Aldermaston Marches


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Aldermaston Marches

 

demonstrations by English peace activists and participants in the movement to ban nuclear weapons. The marches usually begin in Aldermaston and end in mass demonstrations in Trafalgar Square in London. The first Aldermaston March took place in April 1958 along the road from London to Aldermaston. Since that time, marches have taken place, with few exceptions, once every spring.

References in periodicals archive ?
During my lifetime I remember the Aldermaston Marches and the much bigger demonstration in Grosvenor Square in 1968 against the Vietnam War.
"The Aldermaston marches popularised this highly distinctive yet simple design.
I joined him on the London to Aldermaston marches, and listened to him speak in Westminster Hall when the Campaign for Nuclear Disarmament was formed.
Caroline and her husband-to-be David beacame dedicated campaigners, taking part in the now famous Aldermaston marches in 1958, when crowds took part in the 40- mile trek from the Berkshire village to London's Trafalgar Square.
It was like the time of the Aldermaston marches when CND could muster a crowd like that every year, signifying, 'We don't like where you're taking us and we don't believe what you're telling us'.
Having cut her political teeth on the CND Aldermaston marches and protests against the Vietnam war, she placed Islington at the forefront of the campaign against the poll tax, courting yet more controversy.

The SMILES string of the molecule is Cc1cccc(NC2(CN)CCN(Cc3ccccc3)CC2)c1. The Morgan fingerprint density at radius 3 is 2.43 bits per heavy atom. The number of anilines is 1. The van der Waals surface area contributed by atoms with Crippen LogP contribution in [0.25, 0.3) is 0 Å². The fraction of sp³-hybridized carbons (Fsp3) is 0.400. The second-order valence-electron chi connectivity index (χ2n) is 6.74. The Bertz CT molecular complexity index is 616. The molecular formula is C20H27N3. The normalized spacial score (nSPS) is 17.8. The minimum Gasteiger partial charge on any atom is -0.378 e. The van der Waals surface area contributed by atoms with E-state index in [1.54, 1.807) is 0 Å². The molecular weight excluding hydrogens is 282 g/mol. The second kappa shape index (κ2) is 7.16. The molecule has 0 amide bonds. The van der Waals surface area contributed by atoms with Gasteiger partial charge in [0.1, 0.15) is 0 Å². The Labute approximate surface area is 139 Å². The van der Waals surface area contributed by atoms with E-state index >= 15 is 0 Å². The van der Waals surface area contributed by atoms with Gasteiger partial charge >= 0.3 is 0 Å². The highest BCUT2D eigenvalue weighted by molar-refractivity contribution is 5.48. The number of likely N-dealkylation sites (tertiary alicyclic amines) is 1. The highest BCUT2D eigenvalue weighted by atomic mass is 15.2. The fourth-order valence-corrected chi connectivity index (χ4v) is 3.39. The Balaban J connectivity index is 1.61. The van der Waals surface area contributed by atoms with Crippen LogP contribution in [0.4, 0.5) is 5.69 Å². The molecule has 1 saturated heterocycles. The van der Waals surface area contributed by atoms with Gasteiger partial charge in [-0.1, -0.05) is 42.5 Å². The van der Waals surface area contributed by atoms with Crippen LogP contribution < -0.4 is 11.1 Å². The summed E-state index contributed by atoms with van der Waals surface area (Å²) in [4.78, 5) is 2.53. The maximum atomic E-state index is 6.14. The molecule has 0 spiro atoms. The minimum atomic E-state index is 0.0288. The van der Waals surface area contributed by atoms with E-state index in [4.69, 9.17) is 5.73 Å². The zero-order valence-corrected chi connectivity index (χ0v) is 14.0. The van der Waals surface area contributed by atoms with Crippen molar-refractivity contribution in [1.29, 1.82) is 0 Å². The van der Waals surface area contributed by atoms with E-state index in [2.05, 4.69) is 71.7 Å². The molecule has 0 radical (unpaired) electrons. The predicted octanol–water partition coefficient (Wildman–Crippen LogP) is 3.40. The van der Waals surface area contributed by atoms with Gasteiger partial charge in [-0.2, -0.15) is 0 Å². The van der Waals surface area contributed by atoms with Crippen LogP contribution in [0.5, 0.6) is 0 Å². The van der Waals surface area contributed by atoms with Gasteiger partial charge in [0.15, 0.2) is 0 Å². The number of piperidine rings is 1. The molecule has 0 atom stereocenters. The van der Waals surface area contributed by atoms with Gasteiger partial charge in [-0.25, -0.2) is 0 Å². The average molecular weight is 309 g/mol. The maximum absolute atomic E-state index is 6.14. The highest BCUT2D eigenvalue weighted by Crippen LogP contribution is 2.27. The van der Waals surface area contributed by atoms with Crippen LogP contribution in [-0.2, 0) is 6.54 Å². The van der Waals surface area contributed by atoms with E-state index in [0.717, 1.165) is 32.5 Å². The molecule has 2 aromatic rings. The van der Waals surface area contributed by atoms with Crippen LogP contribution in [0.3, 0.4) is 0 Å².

During these eventful years she wrote copiously - Going Home, her account of a trip to Southern Rhodesia in 1956; A Ripple from the Storm; two plays, Each His Own Wilderness and Play with a Tiger; a novel she has since repudiated, Retreat to Innocence - and began "thinking about the scheme for The Golden Notebook." In 1958, she and her son moved into a flat in Langham Street, near Oxford Circus, where she held continuous open house (for visitors including, most notably, Nelson Algren, Joshua Nkomo and - improbable though it seems - Henry Kissinger), participated in the Aldermaston Marches organized by Bertrand Russell's Campaign Against Nuclear Disarmament (CND), and still managed to complete The Golden Notebook and Landlocked.
These were the early days of the anti-nuclear marches that culminated in the massive Aldermaston marches, peace camps at Greenham Common against cruise missiles and marches near to the Faslane naval base against nuclear submarines.
Hundreds from the North East joined the Aldermaston marches and demonstrations in London's Trafalgar Square.